Citation: (2003) Inhibition of HIF2α Protein Suppresses pVHL-Driven Tumor Growth. PLoS Biol 1(3): e90. doi:10.1371/journal.pbio.0000090
Published: December 22, 2003
Copyright: © 2003 Public Library of Science. This is an open-access article distributed under the terms of the Public Library of Science Open-Access License, which permits unrestricted use, distribution, and reproduction in any medium, provided the original work is properly cited.
Scientific progress in biology typically relies on incremental advances that explain a small piece of an impossibly complex puzzle. But sometimes, understanding that one piece is enough. Scientists have long known that a rare cancer syndrome, called von Hippel–Lindau (VHL), had a hereditary component. First seen clustering in families over a century ago, the disease is characterized by vascular tumors, including retinal and central nervous system “hemangioblastomas” and clear-cell carcinomas of the kidney and adrenal glands. Just ten years ago, scientists identified the tumor suppressor gene, called VHL, that causes the disease and later discovered how loss of VHL leads to cancer.
It had appeared this pathway was uncommonly simple. VHL regulates HIF (hypoxia-inducible factor), a transcription factor that controls cellular responses to below-normal oxygen levels in the blood or tissue, a condition known as hypoxia. In the presence of oxygen, the VHL gene product pVHL forms a complex with other proteins and targets HIF for degradation. In response to hypoxia, HIF activity increases and induces the expression of a number of proteins that help cells adapt to low levels of oxygen. If VHL function is lost, it cannot target HIF, leading to a stable accumulation of HIF and a corresponding overproduction of the hypoxia-induced proteins. When aberrantly produced, these proteins contribute to tumor formation and growth through angiogenesis (the mass of blood vessels characteristic of hemangioblastomas) and unregulated cell growth. But subsequent studies suggested that VHL might have other targets, raising the possibility that HIF might not be the sole, or even primary, mediator of tumor formation in cells lacking pVHL. Now William Kaelin and colleagues report that inhibiting HIF is not only necessary to support pVHL's function as a tumor suppressor, but that it is also enough.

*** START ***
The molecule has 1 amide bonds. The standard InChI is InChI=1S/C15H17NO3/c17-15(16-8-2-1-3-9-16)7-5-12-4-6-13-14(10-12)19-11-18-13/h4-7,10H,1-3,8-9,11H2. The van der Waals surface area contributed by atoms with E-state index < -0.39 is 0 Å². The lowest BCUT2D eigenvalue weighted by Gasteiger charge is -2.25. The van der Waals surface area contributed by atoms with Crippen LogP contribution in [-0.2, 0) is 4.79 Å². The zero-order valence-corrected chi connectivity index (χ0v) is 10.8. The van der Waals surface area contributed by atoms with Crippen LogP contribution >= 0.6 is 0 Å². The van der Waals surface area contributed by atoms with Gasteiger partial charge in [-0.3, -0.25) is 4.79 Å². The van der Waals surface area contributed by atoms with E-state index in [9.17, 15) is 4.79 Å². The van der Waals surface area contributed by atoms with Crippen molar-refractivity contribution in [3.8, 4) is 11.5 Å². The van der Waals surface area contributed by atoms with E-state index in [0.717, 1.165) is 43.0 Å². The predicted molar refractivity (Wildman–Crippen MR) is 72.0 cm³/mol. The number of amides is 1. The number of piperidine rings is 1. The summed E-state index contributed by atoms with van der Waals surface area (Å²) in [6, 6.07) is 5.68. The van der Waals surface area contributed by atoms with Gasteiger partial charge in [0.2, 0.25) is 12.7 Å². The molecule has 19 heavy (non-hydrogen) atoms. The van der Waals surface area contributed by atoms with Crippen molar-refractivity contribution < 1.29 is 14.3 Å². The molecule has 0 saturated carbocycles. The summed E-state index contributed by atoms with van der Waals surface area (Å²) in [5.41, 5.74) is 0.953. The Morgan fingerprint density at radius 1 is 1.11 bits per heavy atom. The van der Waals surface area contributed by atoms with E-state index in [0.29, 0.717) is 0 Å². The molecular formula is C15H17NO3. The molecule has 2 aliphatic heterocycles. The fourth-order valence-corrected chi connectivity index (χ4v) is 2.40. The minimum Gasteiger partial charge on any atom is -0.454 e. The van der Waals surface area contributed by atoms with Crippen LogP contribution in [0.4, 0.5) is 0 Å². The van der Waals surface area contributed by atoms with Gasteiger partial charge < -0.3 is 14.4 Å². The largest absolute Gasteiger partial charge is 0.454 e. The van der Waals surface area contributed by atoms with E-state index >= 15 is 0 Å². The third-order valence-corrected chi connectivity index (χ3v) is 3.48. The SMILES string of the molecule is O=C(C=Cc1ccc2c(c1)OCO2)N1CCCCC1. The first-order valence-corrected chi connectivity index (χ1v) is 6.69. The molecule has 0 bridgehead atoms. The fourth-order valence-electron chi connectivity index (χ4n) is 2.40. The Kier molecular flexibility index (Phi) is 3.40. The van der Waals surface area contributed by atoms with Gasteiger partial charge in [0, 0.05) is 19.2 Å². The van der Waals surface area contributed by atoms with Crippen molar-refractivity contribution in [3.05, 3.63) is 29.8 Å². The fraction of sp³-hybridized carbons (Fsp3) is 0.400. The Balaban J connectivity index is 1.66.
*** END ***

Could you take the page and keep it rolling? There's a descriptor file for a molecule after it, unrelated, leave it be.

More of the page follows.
The researchers set out to determine whether the inhibition of HIF was specifically responsible for pVHL's reported tumor suppressive effects. When pVHL is reintroduced into human renal carcinoma cells lacking pVHL and overexpressing HIF2α, HIF2α levels go down, hypoxia-inducible gene expression goes down, and tumorigenesis is suppressed. Kaelin et al. found that introducing HIF2α variants lacking specific pVHL-binding sites into such cells was sufficient to negate pVHL's tumor suppressor activity, implying that inhibition of HIF is necessary for pVHL to suppress tumor growth. To see whether simply removing HIF2〈 would mimic the tumor suppressor activity of pVHL, the researchers introduced “short hairpin” RNAs (shRNAs) to “silence” HIF2α protein production. The shRNA-treated cells (which lacked functional VHL genes) showed decreased levels of HIF2α activity and were grossly impaired with respect to facilitating tumor formation in mice. These results suggest that, while pVHL may have multiple functions, inhibition of HIF can account for its ability to suppress tumor growth, at least in the context of renal carcinoma.
Tumor suppressor genes are defined by what happens in their absence—while their normal function is not always apparent, it is clear that their loss of function results in cancer susceptibility—and by the fact that they usually require loss of both versions, or alleles, for damage to occur. While patients with VHL inherit one mutated copy and later acquire a mutation in the second copy, patients with similar but nonhereditary vascular cancers have also lost both VHL alleles. Knowing HIF's role as the fulcrum between health and disease, scientists can now concentrate on just that one piece of the puzzle—HIF and its target genes—to develop customized preventive and therapeutic treatments not only for VHL patients but for those living with nonhereditary tumors, such as kidney cancers, that frequently result from pVHL inactivation.